Out at Bogstad Farm

After a long summer of visiting friends and family abroad I’ve returned to Oslo just in time to enjoy some of the city’s remaining sunny summer days. This last Sunday I headed out to the northwest edge of Oslo, up to Bogstad Farm (in Norwegian, Bogstad gård).

Bogstad farm stretches across a large area on the north side of Bogstad lake (Bogstadvannet). The property boasts an impressive 18th-century country manor house, large barns and workshops, beautiful baroque and English-romantic gardens, and a pleasant shoreline where you can relax, fish, or feed the many ducks and geese.

Bogstad Lake

You gonna feed me?
The Bogstad area was originally under church control in the Middle Ages before being confiscated by the crown during the Reformation. It was sold in the 1600s to Morten Lauritzen, who was mayor of Christiania (Oslo) at the time, and has remained in private hands from then until Oslo kommune acquired the property in 1955.
The manor house and gardens we see today are primarily the work of Peder Anker. He was member of the influential Anker family who were the premier business and political clan of their day. Peder Anker served as the first Prime Minister of Norway following the constitutional assembly in May 1814 (which was coincidentally held at the home of Peder’s cousin, Carsten Anker). Much of their money was made in the timber industry, which was booming at the time, and Peder Anker put a fair amount of his earnings into creating a beautiful, stately retreat just outside Christiania.
The manor house at Bogstad Farm, built by Peder Anker in the late 18th century

The interior courtyard

A small display to the side of the courtyard shows some of the old wagons that were used at Bogstad
Bogstad is well-known for its gardens on the shore of the lake. The gardens were planned out it two phases. The earlier part is a classic baroque garden dating from the 17th century, while the other incorporates an English landscape style that was popular in the late 1700s and early 1800s. The gardens at Bogstad served as an inspiration for many parks throughout Norway. Extensive restoration over the past decade have returned the gardens to their original styles, and they remain a pleasant place to stroll and relax on a nice day.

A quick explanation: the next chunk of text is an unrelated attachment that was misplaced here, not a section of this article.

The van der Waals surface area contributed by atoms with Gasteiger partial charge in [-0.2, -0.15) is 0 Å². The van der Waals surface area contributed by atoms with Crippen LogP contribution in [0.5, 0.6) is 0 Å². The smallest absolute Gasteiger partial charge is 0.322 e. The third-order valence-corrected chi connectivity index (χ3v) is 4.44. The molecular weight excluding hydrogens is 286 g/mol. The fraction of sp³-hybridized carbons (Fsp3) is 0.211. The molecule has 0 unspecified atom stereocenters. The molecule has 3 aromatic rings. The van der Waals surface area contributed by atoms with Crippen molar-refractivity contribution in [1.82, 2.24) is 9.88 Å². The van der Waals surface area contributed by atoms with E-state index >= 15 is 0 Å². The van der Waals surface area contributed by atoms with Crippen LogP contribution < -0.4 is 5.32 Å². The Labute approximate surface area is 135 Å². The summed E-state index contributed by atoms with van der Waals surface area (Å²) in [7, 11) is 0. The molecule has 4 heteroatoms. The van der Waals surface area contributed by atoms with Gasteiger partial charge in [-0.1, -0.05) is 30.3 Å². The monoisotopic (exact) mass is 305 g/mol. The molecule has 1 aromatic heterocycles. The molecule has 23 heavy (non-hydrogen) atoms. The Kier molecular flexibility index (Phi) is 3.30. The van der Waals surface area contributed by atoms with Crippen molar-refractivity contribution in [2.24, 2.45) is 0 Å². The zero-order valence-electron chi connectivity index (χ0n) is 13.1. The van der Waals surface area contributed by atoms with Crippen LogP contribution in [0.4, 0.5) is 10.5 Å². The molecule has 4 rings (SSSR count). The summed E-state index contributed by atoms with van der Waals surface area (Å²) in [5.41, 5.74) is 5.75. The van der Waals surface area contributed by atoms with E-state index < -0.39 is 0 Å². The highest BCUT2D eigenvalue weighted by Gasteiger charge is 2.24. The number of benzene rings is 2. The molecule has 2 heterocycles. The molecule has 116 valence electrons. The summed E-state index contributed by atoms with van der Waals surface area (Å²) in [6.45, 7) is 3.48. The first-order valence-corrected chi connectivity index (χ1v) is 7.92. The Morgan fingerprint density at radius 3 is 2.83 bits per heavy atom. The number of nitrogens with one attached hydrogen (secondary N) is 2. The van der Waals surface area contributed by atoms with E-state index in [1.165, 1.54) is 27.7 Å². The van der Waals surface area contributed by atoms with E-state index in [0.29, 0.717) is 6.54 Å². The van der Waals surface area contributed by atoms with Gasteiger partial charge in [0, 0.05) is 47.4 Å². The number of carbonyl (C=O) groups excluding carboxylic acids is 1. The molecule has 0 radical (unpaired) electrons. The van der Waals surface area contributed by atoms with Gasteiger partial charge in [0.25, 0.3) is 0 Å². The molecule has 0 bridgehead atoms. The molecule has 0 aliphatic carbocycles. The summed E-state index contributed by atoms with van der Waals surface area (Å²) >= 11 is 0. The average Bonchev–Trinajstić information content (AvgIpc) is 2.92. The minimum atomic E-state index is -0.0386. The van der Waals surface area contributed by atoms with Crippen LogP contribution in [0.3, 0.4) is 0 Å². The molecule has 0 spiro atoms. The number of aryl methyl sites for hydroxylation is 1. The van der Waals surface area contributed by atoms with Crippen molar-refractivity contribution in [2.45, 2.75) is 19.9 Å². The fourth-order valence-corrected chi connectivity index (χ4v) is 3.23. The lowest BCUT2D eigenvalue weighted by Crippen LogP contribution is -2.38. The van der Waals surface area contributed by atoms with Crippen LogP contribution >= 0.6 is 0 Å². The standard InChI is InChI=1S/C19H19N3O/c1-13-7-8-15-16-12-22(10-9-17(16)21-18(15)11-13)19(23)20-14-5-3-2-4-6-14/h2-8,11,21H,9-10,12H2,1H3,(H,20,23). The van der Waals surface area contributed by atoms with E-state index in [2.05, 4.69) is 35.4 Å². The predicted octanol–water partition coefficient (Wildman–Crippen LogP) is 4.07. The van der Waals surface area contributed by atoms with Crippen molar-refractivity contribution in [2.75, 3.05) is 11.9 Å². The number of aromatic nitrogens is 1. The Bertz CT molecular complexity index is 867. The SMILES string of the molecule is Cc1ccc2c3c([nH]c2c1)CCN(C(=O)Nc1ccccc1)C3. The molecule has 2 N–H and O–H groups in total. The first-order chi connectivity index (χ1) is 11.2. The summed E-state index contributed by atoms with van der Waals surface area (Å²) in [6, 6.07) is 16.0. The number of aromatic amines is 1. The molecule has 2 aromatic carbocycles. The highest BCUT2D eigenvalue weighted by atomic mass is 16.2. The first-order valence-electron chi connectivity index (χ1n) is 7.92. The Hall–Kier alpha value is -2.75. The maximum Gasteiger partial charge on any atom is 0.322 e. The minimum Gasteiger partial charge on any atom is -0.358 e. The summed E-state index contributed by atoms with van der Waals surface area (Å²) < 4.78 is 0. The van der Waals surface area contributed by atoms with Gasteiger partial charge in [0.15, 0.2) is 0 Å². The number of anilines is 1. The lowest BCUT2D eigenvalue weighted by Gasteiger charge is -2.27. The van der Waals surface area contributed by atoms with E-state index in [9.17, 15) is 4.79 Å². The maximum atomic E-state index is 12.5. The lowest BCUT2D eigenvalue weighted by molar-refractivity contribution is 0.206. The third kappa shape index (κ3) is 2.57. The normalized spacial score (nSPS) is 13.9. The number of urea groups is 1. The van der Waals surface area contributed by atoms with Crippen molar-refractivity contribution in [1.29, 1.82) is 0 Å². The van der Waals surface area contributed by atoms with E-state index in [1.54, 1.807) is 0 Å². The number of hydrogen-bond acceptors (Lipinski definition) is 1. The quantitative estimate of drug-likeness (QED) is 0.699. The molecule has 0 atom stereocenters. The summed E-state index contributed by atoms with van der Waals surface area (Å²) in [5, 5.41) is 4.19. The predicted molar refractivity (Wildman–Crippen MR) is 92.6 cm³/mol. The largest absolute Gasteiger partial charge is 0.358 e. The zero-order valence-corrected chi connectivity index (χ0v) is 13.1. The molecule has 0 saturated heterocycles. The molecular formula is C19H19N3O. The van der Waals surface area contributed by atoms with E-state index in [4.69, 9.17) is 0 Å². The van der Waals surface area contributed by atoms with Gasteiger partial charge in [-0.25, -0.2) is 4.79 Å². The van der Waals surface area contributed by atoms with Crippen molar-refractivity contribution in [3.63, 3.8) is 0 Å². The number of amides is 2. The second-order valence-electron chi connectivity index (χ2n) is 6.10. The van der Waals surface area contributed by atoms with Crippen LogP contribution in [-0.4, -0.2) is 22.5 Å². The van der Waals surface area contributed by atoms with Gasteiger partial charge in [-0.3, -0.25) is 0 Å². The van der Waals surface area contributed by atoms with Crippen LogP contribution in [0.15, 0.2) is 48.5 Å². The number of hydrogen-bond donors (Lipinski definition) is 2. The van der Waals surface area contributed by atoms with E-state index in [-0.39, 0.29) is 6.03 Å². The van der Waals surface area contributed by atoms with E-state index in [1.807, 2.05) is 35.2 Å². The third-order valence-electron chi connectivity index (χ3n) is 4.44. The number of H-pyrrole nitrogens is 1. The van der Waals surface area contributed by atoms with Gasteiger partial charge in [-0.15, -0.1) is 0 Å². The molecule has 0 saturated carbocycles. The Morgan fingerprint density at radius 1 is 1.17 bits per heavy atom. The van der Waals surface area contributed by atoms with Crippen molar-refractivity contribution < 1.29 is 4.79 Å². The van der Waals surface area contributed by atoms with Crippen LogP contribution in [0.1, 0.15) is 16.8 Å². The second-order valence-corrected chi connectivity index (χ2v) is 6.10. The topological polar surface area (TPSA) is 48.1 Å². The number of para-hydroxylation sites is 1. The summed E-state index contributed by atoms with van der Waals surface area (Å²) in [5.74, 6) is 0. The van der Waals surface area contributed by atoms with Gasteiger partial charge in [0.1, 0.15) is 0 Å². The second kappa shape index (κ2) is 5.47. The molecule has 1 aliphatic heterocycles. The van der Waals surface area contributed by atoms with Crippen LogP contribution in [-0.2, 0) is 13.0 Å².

Part of the gardens at Bogstad
It was an open farm day when I was there, which meant there were a number of kid-friendly activities going on. Bogstad is kept up as a working farm, and the kids were having fun exploring the various flowers and vegetables growing in the garden, as well as trying to feed the farm animals in their pens.

Both kids and adults had fun trying out the stilts, and a nearby carpentry craft table allowed everyone a chance to try their hand at building a birdhouse or toolbox
Cows relaxing (or just being bored?) in their pen.

Horse and wagon rides were available as well
Bogstad is a bit out of the way, lying as it does on the very western edge of Oslo, but it’s still easy enough to get to by car, bike, or public transportation (bus 41 from Røa subway station). There are events happening all year, so check out the Bogstad website for more information.